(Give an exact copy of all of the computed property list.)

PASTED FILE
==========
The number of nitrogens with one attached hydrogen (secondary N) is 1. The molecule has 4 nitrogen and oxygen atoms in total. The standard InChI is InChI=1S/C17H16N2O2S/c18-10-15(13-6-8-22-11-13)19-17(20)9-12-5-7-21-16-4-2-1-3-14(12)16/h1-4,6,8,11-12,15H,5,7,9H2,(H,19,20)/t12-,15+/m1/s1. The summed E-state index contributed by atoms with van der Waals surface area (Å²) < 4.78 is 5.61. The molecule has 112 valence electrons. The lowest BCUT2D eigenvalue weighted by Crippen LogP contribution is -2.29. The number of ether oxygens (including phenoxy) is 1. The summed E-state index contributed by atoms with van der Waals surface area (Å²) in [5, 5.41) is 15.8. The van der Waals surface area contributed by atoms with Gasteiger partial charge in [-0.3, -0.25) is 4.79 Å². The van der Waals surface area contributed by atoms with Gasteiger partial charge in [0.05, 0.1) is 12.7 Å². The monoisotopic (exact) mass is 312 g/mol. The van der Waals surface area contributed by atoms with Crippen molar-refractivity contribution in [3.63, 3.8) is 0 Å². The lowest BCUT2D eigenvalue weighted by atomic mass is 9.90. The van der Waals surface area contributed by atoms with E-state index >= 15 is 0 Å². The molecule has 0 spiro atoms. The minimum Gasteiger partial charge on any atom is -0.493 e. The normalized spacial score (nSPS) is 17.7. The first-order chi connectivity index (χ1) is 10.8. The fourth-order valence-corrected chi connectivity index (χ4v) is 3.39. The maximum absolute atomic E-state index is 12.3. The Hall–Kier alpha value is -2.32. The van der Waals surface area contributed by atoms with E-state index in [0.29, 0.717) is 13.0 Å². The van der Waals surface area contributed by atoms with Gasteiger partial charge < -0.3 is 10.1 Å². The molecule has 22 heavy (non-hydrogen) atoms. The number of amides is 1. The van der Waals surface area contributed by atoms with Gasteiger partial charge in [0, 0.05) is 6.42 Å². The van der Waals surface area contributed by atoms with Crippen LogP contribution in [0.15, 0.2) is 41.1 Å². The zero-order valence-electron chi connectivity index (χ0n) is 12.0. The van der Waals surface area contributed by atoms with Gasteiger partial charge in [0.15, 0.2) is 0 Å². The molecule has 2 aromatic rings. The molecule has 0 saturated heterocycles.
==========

The number of nitrogens with one attached hydrogen (secondary N) is 1. The molecule has 4 nitrogen and oxygen atoms in total. The standard InChI is InChI=1S/C17H16N2O2S/c18-10-15(13-6-8-22-11-13)19-17(20)9-12-5-7-21-16-4-2-1-3-14(12)16/h1-4,6,8,11-12,15H,5,7,9H2,(H,19,20)/t12-,15+/m1/s1. The summed E-state index contributed by atoms with van der Waals surface area (Å²) < 4.78 is 5.61. The molecule has 112 valence electrons. The lowest BCUT2D eigenvalue weighted by Crippen LogP contribution is -2.29. The number of ether oxygens (including phenoxy) is 1. The summed E-state index contributed by atoms with van der Waals surface area (Å²) in [5, 5.41) is 15.8. The van der Waals surface area contributed by atoms with Gasteiger partial charge in [-0.3, -0.25) is 4.79 Å². The van der Waals surface area contributed by atoms with Gasteiger partial charge in [0.05, 0.1) is 12.7 Å². The monoisotopic (exact) mass is 312 g/mol. The van der Waals surface area contributed by atoms with Crippen molar-refractivity contribution in [3.63, 3.8) is 0 Å². The lowest BCUT2D eigenvalue weighted by atomic mass is 9.90. The van der Waals surface area contributed by atoms with E-state index >= 15 is 0 Å². The molecule has 0 spiro atoms. The minimum Gasteiger partial charge on any atom is -0.493 e. The normalized spacial score (nSPS) is 17.7. The first-order chi connectivity index (χ1) is 10.8. The fourth-order valence-corrected chi connectivity index (χ4v) is 3.39. The maximum absolute atomic E-state index is 12.3. The Hall–Kier alpha value is -2.32. The van der Waals surface area contributed by atoms with E-state index in [0.29, 0.717) is 13.0 Å². The van der Waals surface area contributed by atoms with Gasteiger partial charge < -0.3 is 10.1 Å². The molecule has 22 heavy (non-hydrogen) atoms. The number of amides is 1. The van der Waals surface area contributed by atoms with Gasteiger partial charge in [0, 0.05) is 6.42 Å². The van der Waals surface area contributed by atoms with Crippen LogP contribution in [0.15, 0.2) is 41.1 Å². The zero-order valence-electron chi connectivity index (χ0n) is 12.0. The van der Waals surface area contributed by atoms with Gasteiger partial charge in [0.15, 0.2) is 0 Å². The molecule has 2 aromatic rings. The molecule has 0 saturated heterocycles.